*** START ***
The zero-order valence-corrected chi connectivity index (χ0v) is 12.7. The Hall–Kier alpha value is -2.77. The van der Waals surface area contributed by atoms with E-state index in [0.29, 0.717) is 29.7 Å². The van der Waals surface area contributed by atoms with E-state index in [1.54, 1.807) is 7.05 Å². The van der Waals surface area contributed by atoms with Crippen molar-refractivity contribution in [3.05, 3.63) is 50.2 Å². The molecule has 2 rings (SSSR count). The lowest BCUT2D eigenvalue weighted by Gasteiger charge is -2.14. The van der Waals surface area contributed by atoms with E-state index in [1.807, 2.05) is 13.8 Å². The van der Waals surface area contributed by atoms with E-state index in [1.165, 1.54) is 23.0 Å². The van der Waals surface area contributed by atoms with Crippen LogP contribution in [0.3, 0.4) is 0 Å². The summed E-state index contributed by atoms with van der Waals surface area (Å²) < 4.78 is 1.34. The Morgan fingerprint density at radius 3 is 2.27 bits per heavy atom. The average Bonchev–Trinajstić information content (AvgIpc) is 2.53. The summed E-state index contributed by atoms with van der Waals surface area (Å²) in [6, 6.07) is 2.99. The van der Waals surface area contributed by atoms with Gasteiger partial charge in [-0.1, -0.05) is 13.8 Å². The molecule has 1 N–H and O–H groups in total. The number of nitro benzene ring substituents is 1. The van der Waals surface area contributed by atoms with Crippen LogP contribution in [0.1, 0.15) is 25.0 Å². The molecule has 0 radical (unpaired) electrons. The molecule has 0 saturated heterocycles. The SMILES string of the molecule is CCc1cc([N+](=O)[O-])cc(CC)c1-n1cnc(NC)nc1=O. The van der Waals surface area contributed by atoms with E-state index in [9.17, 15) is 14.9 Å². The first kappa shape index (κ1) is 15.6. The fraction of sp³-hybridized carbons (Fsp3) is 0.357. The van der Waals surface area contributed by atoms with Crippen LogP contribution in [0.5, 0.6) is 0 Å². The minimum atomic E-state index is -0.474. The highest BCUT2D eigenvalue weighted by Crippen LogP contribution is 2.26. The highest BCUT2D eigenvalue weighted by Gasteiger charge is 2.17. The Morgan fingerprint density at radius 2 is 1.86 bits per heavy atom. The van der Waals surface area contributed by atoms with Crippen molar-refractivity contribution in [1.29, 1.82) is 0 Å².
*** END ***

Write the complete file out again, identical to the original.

The zero-order valence-corrected chi connectivity index (χ0v) is 12.7. The Hall–Kier alpha value is -2.77. The van der Waals surface area contributed by atoms with E-state index in [0.29, 0.717) is 29.7 Å². The van der Waals surface area contributed by atoms with E-state index in [1.54, 1.807) is 7.05 Å². The van der Waals surface area contributed by atoms with Crippen molar-refractivity contribution in [3.05, 3.63) is 50.2 Å². The molecule has 2 rings (SSSR count). The lowest BCUT2D eigenvalue weighted by Gasteiger charge is -2.14. The van der Waals surface area contributed by atoms with E-state index in [1.807, 2.05) is 13.8 Å². The van der Waals surface area contributed by atoms with E-state index in [1.165, 1.54) is 23.0 Å². The van der Waals surface area contributed by atoms with Crippen LogP contribution in [0.3, 0.4) is 0 Å². The summed E-state index contributed by atoms with van der Waals surface area (Å²) < 4.78 is 1.34. The Morgan fingerprint density at radius 3 is 2.27 bits per heavy atom. The average Bonchev–Trinajstić information content (AvgIpc) is 2.53. The summed E-state index contributed by atoms with van der Waals surface area (Å²) in [6, 6.07) is 2.99. The van der Waals surface area contributed by atoms with Gasteiger partial charge in [-0.1, -0.05) is 13.8 Å². The molecule has 1 N–H and O–H groups in total. The number of nitro benzene ring substituents is 1. The van der Waals surface area contributed by atoms with Crippen LogP contribution in [0.1, 0.15) is 25.0 Å². The molecule has 0 radical (unpaired) electrons. The molecule has 0 saturated heterocycles. The SMILES string of the molecule is CCc1cc([N+](=O)[O-])cc(CC)c1-n1cnc(NC)nc1=O. The van der Waals surface area contributed by atoms with E-state index in [9.17, 15) is 14.9 Å². The first kappa shape index (κ1) is 15.6. The fraction of sp³-hybridized carbons (Fsp3) is 0.357. The van der Waals surface area contributed by atoms with Crippen LogP contribution in [0.5, 0.6) is 0 Å². The minimum atomic E-state index is -0.474. The highest BCUT2D eigenvalue weighted by Crippen LogP contribution is 2.26. The highest BCUT2D eigenvalue weighted by Gasteiger charge is 2.17. The Morgan fingerprint density at radius 2 is 1.86 bits per heavy atom. The van der Waals surface area contributed by atoms with Crippen molar-refractivity contribution in [1.29, 1.82) is 0 Å².